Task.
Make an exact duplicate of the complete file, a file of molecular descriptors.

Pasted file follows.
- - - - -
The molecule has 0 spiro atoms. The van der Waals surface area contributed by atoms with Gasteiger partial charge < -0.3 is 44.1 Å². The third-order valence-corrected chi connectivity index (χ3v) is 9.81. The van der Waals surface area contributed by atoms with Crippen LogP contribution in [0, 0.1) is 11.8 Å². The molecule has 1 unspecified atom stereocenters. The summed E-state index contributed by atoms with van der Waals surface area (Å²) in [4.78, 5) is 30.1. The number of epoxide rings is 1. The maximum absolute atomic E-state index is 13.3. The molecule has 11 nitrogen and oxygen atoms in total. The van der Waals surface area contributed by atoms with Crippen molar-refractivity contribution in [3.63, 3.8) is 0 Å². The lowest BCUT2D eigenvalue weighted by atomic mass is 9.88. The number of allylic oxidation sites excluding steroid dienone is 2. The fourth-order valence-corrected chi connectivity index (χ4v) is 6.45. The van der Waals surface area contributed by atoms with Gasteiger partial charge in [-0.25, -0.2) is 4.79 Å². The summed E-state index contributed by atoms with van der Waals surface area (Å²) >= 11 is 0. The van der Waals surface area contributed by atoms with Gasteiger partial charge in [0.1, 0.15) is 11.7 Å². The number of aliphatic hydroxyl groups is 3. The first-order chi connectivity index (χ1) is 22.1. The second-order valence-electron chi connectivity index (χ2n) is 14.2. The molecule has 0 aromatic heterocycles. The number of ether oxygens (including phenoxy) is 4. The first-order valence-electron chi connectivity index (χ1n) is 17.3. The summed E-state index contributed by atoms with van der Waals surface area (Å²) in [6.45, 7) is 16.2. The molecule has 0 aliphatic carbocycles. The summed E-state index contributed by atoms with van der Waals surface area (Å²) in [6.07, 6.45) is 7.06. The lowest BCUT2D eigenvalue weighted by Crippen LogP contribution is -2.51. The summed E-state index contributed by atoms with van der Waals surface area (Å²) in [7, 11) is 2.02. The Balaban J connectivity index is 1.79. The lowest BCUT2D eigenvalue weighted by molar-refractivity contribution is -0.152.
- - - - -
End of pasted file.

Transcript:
The molecule has 0 spiro atoms. The van der Waals surface area contributed by atoms with Gasteiger partial charge < -0.3 is 44.1 Å². The third-order valence-corrected chi connectivity index (χ3v) is 9.81. The van der Waals surface area contributed by atoms with Crippen LogP contribution in [0, 0.1) is 11.8 Å². The molecule has 1 unspecified atom stereocenters. The summed E-state index contributed by atoms with van der Waals surface area (Å²) in [4.78, 5) is 30.1. The number of epoxide rings is 1. The maximum absolute atomic E-state index is 13.3. The molecule has 11 nitrogen and oxygen atoms in total. The van der Waals surface area contributed by atoms with Crippen molar-refractivity contribution in [3.63, 3.8) is 0 Å². The lowest BCUT2D eigenvalue weighted by atomic mass is 9.88. The number of allylic oxidation sites excluding steroid dienone is 2. The fourth-order valence-corrected chi connectivity index (χ4v) is 6.45. The van der Waals surface area contributed by atoms with Gasteiger partial charge in [-0.25, -0.2) is 4.79 Å². The summed E-state index contributed by atoms with van der Waals surface area (Å²) >= 11 is 0. The van der Waals surface area contributed by atoms with Gasteiger partial charge in [0.1, 0.15) is 11.7 Å². The number of aliphatic hydroxyl groups is 3. The first-order chi connectivity index (χ1) is 22.1. The second-order valence-electron chi connectivity index (χ2n) is 14.2. The molecule has 0 aromatic heterocycles. The number of ether oxygens (including phenoxy) is 4. The first-order valence-electron chi connectivity index (χ1n) is 17.3. The summed E-state index contributed by atoms with van der Waals surface area (Å²) in [6.45, 7) is 16.2. The molecule has 0 aliphatic carbocycles. The summed E-state index contributed by atoms with van der Waals surface area (Å²) in [6.07, 6.45) is 7.06. The lowest BCUT2D eigenvalue weighted by Crippen LogP contribution is -2.51. The summed E-state index contributed by atoms with van der Waals surface area (Å²) in [7, 11) is 2.02. The Balaban J connectivity index is 1.79. The lowest BCUT2D eigenvalue weighted by molar-refractivity contribution is -0.152.